There was, overall, a gut-wrenchingly familiar collector tunnel vision on display, that sort of ‘true-fan’ tendency to retell certain stories frothingly as though you were there, when really just because you might own the artefact (because you are super rich but that’s another story for another marriage to another Unilever heiress…) it’s not your personal history, and a little reverence for the panellists perspectives would have been really well-placed, as ‘un-punk’ as that might sound. You know, like someone meeting Ian Mackaye and jumping right in there with Minor Threat pressing info questions, then telling him he’s wrong anyway, or cutting him off mid-sentence during an anecdote, as Kugelberg did with Gee when she was talking about the Crass/Poison Girls art, so that Kugelberg could tell us the exact circumstances of this being the first punk record he bought, etc. All this is even less endearing to watch when someone’s job title is also Historian, with an apparent focus on ephemeral subcultures, which might, one would suggest, involve prizing first hand testimony and the lack of objective truth when it comes these stories, rather than painting one picture of what ‘punk art’ is or was, so god knows what it would be like to have moments from your own life told back to you without even the smallest hint that you might just remember better. When Gee asserted that she ‘applauded the effort but would never have chosen’ what Kugelberg and Savage had chosen to represent punk art, he was left momentarily and satisfying agog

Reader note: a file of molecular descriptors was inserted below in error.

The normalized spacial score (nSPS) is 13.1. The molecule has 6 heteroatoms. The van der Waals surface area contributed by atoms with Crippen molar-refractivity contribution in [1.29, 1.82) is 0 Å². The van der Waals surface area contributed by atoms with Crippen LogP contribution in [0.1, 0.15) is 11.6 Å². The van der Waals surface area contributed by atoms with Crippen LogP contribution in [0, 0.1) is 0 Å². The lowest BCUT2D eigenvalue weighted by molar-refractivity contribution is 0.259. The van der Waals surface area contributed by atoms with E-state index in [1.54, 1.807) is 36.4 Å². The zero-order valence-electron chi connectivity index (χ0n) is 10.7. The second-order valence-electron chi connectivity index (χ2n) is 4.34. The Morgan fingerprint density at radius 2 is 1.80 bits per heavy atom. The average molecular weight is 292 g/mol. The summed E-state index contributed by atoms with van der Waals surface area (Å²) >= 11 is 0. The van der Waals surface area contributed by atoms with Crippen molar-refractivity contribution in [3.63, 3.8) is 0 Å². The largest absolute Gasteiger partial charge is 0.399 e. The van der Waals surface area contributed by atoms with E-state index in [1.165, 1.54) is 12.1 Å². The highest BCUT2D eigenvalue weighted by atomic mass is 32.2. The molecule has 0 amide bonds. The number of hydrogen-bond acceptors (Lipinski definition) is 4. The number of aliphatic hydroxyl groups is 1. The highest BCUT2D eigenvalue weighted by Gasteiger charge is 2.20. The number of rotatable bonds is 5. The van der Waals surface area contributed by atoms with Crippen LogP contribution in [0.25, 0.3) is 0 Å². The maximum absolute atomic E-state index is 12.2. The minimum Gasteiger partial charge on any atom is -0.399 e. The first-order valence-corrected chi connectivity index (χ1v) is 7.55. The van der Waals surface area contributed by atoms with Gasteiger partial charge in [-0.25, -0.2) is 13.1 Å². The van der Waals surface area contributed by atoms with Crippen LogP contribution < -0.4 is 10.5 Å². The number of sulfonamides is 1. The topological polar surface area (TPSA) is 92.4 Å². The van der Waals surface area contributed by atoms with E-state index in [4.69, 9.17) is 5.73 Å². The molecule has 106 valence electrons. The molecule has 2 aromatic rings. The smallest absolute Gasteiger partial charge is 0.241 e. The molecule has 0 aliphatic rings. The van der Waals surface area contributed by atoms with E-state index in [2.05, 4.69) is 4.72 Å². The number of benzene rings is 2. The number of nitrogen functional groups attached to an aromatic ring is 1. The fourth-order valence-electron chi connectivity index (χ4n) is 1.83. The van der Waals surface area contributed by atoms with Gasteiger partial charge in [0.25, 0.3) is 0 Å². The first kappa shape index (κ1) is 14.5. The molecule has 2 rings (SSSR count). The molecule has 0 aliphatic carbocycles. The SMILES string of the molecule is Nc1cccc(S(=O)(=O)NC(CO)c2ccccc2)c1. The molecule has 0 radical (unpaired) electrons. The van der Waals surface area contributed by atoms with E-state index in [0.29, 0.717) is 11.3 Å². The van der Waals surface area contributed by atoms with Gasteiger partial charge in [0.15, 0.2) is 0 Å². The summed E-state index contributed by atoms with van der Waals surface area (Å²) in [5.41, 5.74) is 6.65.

Another discovery that was super interesting, which I had never heard of was a budget airline, of all things, that was credited with much of the easy exchange of both ideas and records across the Atlantic, and arguably, the explosive birth of punk. I did a little more research into this afterwards. It turns out an enterprising business man named Freddy Laker launched the world’s first daily transatlantic, low-fare scheduled service between London and New York, charging a then incredibly low one-way fare of £32.50 in winter and £37.50 in summer (roughly a third of the other carriers prices) all the way back in 1972, using converted old war planes. However, a naturally sceptical UK Aviation authorities batted Freddy’s idea back and forth for almost five years, such was its potency/market-busting potential (or rather state busting, as British Airways was still nationalised at that point.) This was before an intervention by President Jimmy Carter himself allowed for a one year experimental reciprocal agreement for the Skytrain project, on the fateful date (for punk, anyway) for 13 June 1977.